The district attorney argued that Bruder’s crime is significantly worse than Turner’s. ‘In a lot of ways, this case is more egregious than Brock Turner,’ Trigg told KRCR. ‘This defendant took advantage of a position of trust as this victim’s big brother. He knew she didn’t want to have sex with him.

‘She told him that repeatedly. So he got her stoned on dabs he gave her until she didn’t even recognize him in order get what he wanted.’

DCG

The price tag on universal health care in California is bigger than state’s budget

government solve all problems

Shocker, not.

From Sacramento Bee: The pricetag is in: It would cost $400 billion to remake California’s health insurance marketplace and create a publicly funded universal health care system, according to a state financial analysis released Monday.

California would have to find an additional $200 billion per year, including in new tax revenues, to create a so-called “single-payer” system, the analysis by the Senate Appropriations committee found. The estimate assumes the state would retain the existing $200 billion in local, state and federal funding it currently receives to offset the total $400 billion price tag.

The cost analysis is seen as the biggest hurdle to create a universal system, proposed by Sens. Ricardo Lara, D-Bell Gardens, and Toni Atkins, D-San Diego.

It remains a longshot bid. Steep projected costs have derailed efforts over the past two decades to establish such a health care system in California. The cost is higher than the $180 billion in proposed general fund and special fund spending for the budget year beginning July 1.

Employers currently spend between $100 billion to $150 billion per year, which could be available to help offset total costs, according to the analysis. Under that scenario, total new spending to implement the system would be between $50 billion and $100 billion per year.

“Health care spending is growing faster than the overall economy…yet we do not have better health outcomes and we cover fewer people,” Lara said at Monday’s appropriations hearing. “Given this picture of increasing costs, health care inefficiencies and the uncertainty created by Congress, it is critical that California chart our own path.”

The idea behind Senate Bill 562 is to overhaul California’s insurance marketplace, reduce overall health care costs and expand coverage to everyone in the state regardless of immigration status or ability to pay. Instead of private insurers, state government would be the “single payer” for everyone’s health care through a new payroll taxing structure, similar to the way Medicare operates.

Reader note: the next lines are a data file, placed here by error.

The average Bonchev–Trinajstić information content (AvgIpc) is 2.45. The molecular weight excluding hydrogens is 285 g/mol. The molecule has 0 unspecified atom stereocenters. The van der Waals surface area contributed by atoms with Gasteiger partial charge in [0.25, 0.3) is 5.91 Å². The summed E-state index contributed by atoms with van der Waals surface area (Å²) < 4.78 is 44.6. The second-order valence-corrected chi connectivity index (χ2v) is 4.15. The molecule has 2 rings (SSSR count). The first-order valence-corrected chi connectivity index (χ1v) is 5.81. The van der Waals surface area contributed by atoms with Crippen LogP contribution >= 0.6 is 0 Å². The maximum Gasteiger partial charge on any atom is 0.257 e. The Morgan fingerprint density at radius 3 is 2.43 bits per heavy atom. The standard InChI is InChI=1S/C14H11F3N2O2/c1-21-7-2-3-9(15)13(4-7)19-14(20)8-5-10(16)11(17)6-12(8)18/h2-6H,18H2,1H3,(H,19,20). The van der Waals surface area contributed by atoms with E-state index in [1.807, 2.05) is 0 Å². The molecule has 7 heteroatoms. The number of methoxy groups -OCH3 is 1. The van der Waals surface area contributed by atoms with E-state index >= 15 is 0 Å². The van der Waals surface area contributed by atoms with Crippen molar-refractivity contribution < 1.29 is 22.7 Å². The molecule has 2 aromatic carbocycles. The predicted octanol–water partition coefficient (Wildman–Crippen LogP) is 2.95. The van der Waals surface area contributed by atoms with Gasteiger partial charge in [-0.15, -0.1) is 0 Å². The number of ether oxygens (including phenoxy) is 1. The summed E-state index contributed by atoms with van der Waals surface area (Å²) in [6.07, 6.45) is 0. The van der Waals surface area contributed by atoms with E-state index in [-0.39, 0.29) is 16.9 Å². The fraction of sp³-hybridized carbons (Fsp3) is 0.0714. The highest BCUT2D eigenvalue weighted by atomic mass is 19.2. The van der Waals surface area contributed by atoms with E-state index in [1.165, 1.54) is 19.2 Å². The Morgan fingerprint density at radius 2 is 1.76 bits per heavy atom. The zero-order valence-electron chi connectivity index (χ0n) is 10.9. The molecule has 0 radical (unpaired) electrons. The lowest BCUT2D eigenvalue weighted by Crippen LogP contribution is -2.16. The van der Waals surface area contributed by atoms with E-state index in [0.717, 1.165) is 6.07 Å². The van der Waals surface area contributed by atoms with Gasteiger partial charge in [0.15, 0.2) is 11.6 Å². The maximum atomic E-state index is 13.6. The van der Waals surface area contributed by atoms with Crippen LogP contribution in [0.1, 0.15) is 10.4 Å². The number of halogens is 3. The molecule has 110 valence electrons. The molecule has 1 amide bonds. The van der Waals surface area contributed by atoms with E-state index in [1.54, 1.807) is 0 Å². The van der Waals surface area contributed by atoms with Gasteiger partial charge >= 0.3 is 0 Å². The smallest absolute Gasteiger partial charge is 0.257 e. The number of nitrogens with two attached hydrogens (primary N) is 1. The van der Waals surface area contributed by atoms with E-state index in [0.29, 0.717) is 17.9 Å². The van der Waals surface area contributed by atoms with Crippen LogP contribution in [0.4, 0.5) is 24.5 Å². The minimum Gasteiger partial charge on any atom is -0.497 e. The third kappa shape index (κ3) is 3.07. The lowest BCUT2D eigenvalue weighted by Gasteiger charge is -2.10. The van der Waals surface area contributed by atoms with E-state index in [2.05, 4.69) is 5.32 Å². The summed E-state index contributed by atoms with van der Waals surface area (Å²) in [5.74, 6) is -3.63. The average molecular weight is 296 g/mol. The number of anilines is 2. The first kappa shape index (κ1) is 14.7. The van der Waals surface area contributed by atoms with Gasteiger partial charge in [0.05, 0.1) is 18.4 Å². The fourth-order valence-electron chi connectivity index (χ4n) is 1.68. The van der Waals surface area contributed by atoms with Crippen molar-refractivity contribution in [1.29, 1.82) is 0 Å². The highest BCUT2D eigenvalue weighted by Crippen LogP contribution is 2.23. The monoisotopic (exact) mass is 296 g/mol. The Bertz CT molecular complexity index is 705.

Lara and Atkins say they are driven by the belief that health care is a human right and should be guaranteed to everyone similar to public services like safe roads and clean drinking water. They seek to rein in rising health care costs by lowering administrative expenses, reducing expensive emergency room visits and eliminating insurance company profits and executive salaries.

In addition to covering undocumented people illegal aliens, Lara said the goal is to expand health access to people who, even with insurance, may skip doctor visits or stretch out medications due to high co-pays and deductibles.  “Doctors and hospitals would no longer need to negotiate rates and deal with insurance companies to seek reimbursement,” Lara said.

Insurance groups, health plans and Kaiser Permanente are against the bill. Industry representatives say California should focus on improving the Affordable Care Act. Business groups, including the California Chamber of Commerce, have deemed the bill a “job-killer.”

“A single-payer system is massively, if not prohibitively expensive,” said Nick Louizos, vice president of legislative affairs for the California Association of Health Plans. “It will cost employers and taxpayers billions of dollars and result in significant loss of jobs in the state,” the Chamber of Commerce said in its opposition letter.

Underlying the debate is uncertainty at the federal level over what President Donald Trump and the Republican-controlled Congress will do with Obamacare. The House Republican bill advanced earlier this month would dismantle it by removing its foundation – the individual mandate that requires everyone to have coverage or pay a tax penalty.

Republican-led efforts to repeal and replace Obamacare is fueling political support for the bill, Atkins said at a universal health care rally this past weekend in Sacramento hosted by the California Nurses Association, a co-sponsor.

“This is a high-ticket expense…We have to figure out how to cover everyone and work on addressing the costs in the long-term — that’s our challenge,” Atkins said. “I’m optimistic.”

The bill has to get approval on the Senate floor by June 2 to advance to the Assembly. A financing plan is underway, which could suggest diverting money employers pay for worker’s compensation insurance to a state-run coverage system.

Lara said he believes California can and should play a prominent role in improving people’s lives. “We can do better,” he said.

DCG